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Factors Associated with Post-Acute Sequelae of SARS-CoV-2 (PASC) After Diagnosis of Symptomatic COVID-19... 2022, Yoo et al

Discussion in 'Long Covid research' started by Forbin, May 15, 2022.

  1. Forbin

    Forbin Senior Member (Voting Rights)

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  2. Hutan

    Hutan Moderator Staff Member

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    ABSTRACT
    Background
    The incidence of persistent clinical symptoms and risk factors in Post-Acute Sequelae of SARS-CoV-2 (PASC) in diverse US cohorts is unclear. While there are a disproportionate share of COVID-19 deaths in older patients, ethnic minorities, and socially disadvantaged populations in the USA, little information is available on the association of these factors and PASC.

    Objective
    To evaluate the association of demographic and clinical characteristics with development of PASC.

    Design
    Prospective observational cohort of hospitalized and high-risk outpatients, April 2020 to February 2021.

    Participants
    One thousand thirty-eight adults with laboratory-confirmed symptomatic COVID-19 infection.

    Main Measures
    Development of PASC determined by patient report of persistent symptoms on questionnaires conducted 60 or 90 days after COVID-19 infection or hospital discharge. Demographic and clinical factors associated with PASC.

    Key Results
    Of 1,038 patients with longitudinal follow-up, 309 patients (29.8%) developed PASC. The most common persistent symptom was fatigue (31.4%) followed by shortness of breath (15.4%) in hospitalized patients and anosmia (15.9%) in outpatients. Hospitalization for COVID-19 (odds ratio [OR] 1.49, 95% [CI] 1.04–2.14), having diabetes (OR, 1.39; 95% CI 1.02–1.88), and higher BMI (OR, 1.02; 95% CI 1–1.04) were independently associated with PASC. Medicaid compared to commercial insurance (OR, 0.49; 95% CI 0.31–0.77) and having had an organ transplant (OR 0.44, 95% CI, 0.26–0.76) were inversely associated with PASC. Age, race/ethnicity, Social Vulnerability Index, and baseline functional status were not associated with developing PASC.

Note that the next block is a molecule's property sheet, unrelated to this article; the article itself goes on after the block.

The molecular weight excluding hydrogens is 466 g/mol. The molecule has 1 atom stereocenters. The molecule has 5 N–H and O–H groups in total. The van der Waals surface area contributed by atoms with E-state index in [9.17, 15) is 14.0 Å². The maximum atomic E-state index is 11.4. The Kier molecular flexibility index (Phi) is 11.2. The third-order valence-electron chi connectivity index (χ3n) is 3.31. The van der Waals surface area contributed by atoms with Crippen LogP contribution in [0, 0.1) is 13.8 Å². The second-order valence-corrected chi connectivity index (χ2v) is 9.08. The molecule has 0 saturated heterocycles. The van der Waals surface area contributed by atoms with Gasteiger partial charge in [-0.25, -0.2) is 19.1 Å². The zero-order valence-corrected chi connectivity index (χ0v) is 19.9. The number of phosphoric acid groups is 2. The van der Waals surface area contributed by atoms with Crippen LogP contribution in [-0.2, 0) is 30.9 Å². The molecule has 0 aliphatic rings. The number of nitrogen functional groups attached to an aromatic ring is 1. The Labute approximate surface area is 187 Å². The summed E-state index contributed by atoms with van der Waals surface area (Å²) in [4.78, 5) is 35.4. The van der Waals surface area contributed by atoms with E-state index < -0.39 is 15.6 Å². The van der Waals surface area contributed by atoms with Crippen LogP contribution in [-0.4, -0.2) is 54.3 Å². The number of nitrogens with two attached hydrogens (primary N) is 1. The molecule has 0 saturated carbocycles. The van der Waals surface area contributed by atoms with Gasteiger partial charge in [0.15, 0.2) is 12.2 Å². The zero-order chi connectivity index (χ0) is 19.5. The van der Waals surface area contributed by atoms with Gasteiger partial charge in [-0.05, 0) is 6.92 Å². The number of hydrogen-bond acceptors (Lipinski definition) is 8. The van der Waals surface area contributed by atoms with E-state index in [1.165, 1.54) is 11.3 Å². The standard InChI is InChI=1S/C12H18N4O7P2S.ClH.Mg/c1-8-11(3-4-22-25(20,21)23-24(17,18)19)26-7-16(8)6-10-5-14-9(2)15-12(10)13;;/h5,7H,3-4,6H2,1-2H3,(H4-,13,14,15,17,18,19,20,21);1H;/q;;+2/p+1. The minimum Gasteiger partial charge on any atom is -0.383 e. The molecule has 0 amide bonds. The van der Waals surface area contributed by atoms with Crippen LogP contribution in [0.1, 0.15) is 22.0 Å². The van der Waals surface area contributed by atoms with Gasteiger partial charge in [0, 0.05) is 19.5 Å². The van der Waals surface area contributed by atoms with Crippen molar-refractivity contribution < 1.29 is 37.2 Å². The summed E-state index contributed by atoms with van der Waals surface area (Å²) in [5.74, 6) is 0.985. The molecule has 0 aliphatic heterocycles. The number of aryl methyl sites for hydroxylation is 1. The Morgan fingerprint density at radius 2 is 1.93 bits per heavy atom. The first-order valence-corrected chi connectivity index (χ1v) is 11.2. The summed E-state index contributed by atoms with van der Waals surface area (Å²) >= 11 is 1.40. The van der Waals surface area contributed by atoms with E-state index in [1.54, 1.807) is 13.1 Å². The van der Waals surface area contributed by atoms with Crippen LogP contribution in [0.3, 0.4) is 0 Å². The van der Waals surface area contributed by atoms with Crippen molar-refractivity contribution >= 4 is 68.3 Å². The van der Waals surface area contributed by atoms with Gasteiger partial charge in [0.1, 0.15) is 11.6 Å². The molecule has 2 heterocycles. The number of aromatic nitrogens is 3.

Conclusions
    Three in ten survivors with COVID-19 developed a subset of symptoms associated with PASC in our cohort. While ethnic minorities, older age, and social disadvantage are associated with worse acute COVID-19 infection and greater risk of death, our study found no association between these factors and PASC.
     
    alktipping, Trish, Forbin and 2 others like this.
  3. Hutan

    Hutan Moderator Staff Member

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    From the abstract only
    The sample is hospitalised and high risk patients.

    PASC as defined here is not Long Covid or ME/CFS, simply one or more persistent symptoms 2 to 3 months after acute infection/hospital discharge.

    There's no mention of gender being associated with PASC. It's surprising that poverty and older age didn't increase the chance of having persistent symptoms, and having had an organ transplant reduced the chances (the sample size for that was probably pretty small).
     
    Last edited: May 15, 2022
    alktipping, Trish, Forbin and 2 others like this.
  4. Hutan

    Hutan Moderator Staff Member

    Messages:
    20,490
    Location:
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    The drop out rate was not unreasonably high, but there was probably a skew as to which type of patients dropped out. I can imagine those who had had an organ transplant would be less likely to drop out, whereas patients who did not have ongoing symptoms would be more likely to drop out. The combination of those may well account for the finding that having had a transplant is associated with a lower incidence of PASC.

    It's notable that, even in this sample that skewed to older and fatter, "at baseline, most patients could complete vigorous or moderate activities".


    The gender skew is there, but it didn't quite make it to signficance. The odds ratio for females was 1.33 against the reference (men, OR=1.0), but the confidence interval for women was 0.99 to 1.79, so not quite significant.

    Diabetes was a significant factor.

    The biggest problem with this study for me was the definition of PASC. It's not clear, but possibly just having one persistent symptom at 3 months could qualify someone has having PASC. But we know, especially for hospitalised patients who may have received various drugs, that there are lots of reasons for ongoing symptoms. There didn't seem to be any effort to look at the combinations of symptoms reported and group the respondents according to collections of symptoms. Someone with a lingering symptom of shortness of breath alone, or even shortness of breath and chest pain probably doesn't have much in common in terms of pathology as someone with the full suite of ME/CFS-type symptoms.

    I'd really like to see some studies look at whether perturbations of the senses of smell and taste are associated with ME/CFS type symptoms. That might give us a clue as to whether ME/CFS is related to a vulnerability to nerve damage.
     
    alktipping, Trish, Forbin and 2 others like this.

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